NEWS- Imprinted: School kids release fish schools

Close to 100 school kids released 400,000 shad fry into the Rivanna River, and if all goes well, in a few years these same children might meet up again with some of these same shad, spawning away in the waters near Darden Towe Park.

Children from Stone Robinson Elementary helped with the April 19 release of thousands of just-hatched shad. "They look like threads with eyes," says Rivanna Conservation Society member Jason Halbert, whose efforts to partially breach the Woolen Mills dam will make it possible for some of these shad to return. Maybe.

The mortality rate is high for shad. They swim down to the sea, where they spend their adult lives. Only one-half to one percent will make it back up the Rivanna to Darden Towe four to six years from now to spawn and die, according to Halbert.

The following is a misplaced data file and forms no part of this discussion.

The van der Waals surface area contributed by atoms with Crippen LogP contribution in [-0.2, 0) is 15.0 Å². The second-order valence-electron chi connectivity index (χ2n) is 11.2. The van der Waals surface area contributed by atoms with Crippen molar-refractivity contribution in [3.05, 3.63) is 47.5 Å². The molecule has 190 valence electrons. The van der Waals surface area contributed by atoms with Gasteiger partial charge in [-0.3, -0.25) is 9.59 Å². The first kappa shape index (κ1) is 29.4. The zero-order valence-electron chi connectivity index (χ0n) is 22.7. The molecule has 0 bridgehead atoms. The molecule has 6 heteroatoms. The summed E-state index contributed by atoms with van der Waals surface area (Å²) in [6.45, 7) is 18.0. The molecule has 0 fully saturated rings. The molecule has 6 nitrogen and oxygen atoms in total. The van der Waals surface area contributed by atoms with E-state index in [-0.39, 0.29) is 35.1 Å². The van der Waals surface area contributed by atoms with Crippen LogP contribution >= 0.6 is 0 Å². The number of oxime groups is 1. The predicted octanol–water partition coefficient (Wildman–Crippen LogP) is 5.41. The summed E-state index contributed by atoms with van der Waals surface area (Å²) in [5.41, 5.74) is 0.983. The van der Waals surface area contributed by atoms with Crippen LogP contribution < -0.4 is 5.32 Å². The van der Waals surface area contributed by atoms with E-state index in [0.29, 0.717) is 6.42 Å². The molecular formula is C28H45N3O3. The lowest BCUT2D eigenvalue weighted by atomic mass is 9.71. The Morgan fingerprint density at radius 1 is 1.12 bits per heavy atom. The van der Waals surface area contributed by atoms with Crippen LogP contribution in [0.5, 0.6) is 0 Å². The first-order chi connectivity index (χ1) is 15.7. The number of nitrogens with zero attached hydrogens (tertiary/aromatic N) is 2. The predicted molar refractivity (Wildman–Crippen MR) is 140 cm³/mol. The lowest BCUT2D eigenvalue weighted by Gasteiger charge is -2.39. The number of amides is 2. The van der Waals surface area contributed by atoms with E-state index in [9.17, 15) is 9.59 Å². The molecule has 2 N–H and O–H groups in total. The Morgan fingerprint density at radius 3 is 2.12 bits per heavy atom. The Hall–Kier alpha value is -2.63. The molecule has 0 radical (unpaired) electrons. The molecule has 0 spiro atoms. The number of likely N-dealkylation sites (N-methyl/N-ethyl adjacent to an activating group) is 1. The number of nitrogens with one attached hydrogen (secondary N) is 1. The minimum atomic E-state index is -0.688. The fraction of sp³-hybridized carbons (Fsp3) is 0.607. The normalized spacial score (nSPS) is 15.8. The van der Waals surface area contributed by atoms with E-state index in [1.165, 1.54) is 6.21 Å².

The tiny transparent fry released last week were treated with a dose of tetracycline, which changes the color of their ear bones. That will allow biologists to tell whether any survivor shad came from this release– although the "survivors" must be decapitated to make the determination.

Will the Rivanna once again teem with the silvery fish who've been absent for the past 150 years? Check back in 2011.

Chris Jackson, a fourth-grader from Stone Robinson Elementary, holds a bag of fry to be dumped in the river.